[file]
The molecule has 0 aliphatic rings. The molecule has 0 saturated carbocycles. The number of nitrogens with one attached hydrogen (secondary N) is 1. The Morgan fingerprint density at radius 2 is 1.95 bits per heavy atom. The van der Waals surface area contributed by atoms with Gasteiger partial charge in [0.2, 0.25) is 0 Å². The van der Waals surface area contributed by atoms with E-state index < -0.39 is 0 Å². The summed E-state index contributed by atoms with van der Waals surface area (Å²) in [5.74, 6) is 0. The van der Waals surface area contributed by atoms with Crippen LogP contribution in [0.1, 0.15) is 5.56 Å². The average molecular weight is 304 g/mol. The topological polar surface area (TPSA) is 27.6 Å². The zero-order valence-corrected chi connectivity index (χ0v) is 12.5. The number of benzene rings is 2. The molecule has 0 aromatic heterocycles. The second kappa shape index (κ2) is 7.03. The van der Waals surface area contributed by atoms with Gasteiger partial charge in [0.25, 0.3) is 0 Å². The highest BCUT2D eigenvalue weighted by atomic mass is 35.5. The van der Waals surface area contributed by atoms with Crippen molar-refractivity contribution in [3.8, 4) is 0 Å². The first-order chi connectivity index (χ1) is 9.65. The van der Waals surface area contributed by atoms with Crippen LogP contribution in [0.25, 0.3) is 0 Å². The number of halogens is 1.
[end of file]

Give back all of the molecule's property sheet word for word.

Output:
The molecule has 0 aliphatic rings. The molecule has 0 saturated carbocycles. The number of nitrogens with one attached hydrogen (secondary N) is 1. The Morgan fingerprint density at radius 2 is 1.95 bits per heavy atom. The van der Waals surface area contributed by atoms with Gasteiger partial charge in [0.2, 0.25) is 0 Å². The van der Waals surface area contributed by atoms with E-state index < -0.39 is 0 Å². The summed E-state index contributed by atoms with van der Waals surface area (Å²) in [5.74, 6) is 0. The van der Waals surface area contributed by atoms with Crippen LogP contribution in [0.1, 0.15) is 5.56 Å². The average molecular weight is 304 g/mol. The topological polar surface area (TPSA) is 27.6 Å². The zero-order valence-corrected chi connectivity index (χ0v) is 12.5. The number of benzene rings is 2. The molecule has 0 aromatic heterocycles. The second kappa shape index (κ2) is 7.03. The van der Waals surface area contributed by atoms with Gasteiger partial charge in [0.25, 0.3) is 0 Å². The highest BCUT2D eigenvalue weighted by atomic mass is 35.5. The van der Waals surface area contributed by atoms with Crippen molar-refractivity contribution in [3.8, 4) is 0 Å². The first-order chi connectivity index (χ1) is 9.65. The van der Waals surface area contributed by atoms with Crippen LogP contribution in [0.25, 0.3) is 0 Å². The number of halogens is 1.